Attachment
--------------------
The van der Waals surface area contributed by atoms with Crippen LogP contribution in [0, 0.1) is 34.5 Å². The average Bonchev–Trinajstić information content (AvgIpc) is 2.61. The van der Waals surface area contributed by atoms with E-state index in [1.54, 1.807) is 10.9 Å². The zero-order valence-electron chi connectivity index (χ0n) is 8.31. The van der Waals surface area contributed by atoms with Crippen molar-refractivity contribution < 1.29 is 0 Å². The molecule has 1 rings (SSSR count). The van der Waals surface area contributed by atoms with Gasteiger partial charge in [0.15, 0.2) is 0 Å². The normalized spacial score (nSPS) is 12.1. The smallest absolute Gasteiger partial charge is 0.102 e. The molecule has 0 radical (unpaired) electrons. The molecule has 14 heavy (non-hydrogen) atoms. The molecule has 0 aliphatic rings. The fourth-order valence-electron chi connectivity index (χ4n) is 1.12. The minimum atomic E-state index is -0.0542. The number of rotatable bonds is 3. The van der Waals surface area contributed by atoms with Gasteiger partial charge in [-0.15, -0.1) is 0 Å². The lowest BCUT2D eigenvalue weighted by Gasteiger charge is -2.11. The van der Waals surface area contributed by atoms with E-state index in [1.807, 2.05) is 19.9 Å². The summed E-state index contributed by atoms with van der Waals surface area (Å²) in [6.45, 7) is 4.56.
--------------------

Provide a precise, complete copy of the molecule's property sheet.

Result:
The van der Waals surface area contributed by atoms with Crippen LogP contribution in [0, 0.1) is 34.5 Å². The average Bonchev–Trinajstić information content (AvgIpc) is 2.61. The van der Waals surface area contributed by atoms with E-state index in [1.54, 1.807) is 10.9 Å². The zero-order valence-electron chi connectivity index (χ0n) is 8.31. The van der Waals surface area contributed by atoms with Crippen molar-refractivity contribution < 1.29 is 0 Å². The molecule has 1 rings (SSSR count). The van der Waals surface area contributed by atoms with Gasteiger partial charge in [0.15, 0.2) is 0 Å². The normalized spacial score (nSPS) is 12.1. The smallest absolute Gasteiger partial charge is 0.102 e. The molecule has 0 radical (unpaired) electrons. The molecule has 14 heavy (non-hydrogen) atoms. The molecule has 0 aliphatic rings. The fourth-order valence-electron chi connectivity index (χ4n) is 1.12. The minimum atomic E-state index is -0.0542. The number of rotatable bonds is 3. The van der Waals surface area contributed by atoms with Gasteiger partial charge in [-0.15, -0.1) is 0 Å². The lowest BCUT2D eigenvalue weighted by Gasteiger charge is -2.11. The van der Waals surface area contributed by atoms with E-state index in [1.807, 2.05) is 19.9 Å². The summed E-state index contributed by atoms with van der Waals surface area (Å²) in [6.45, 7) is 4.56.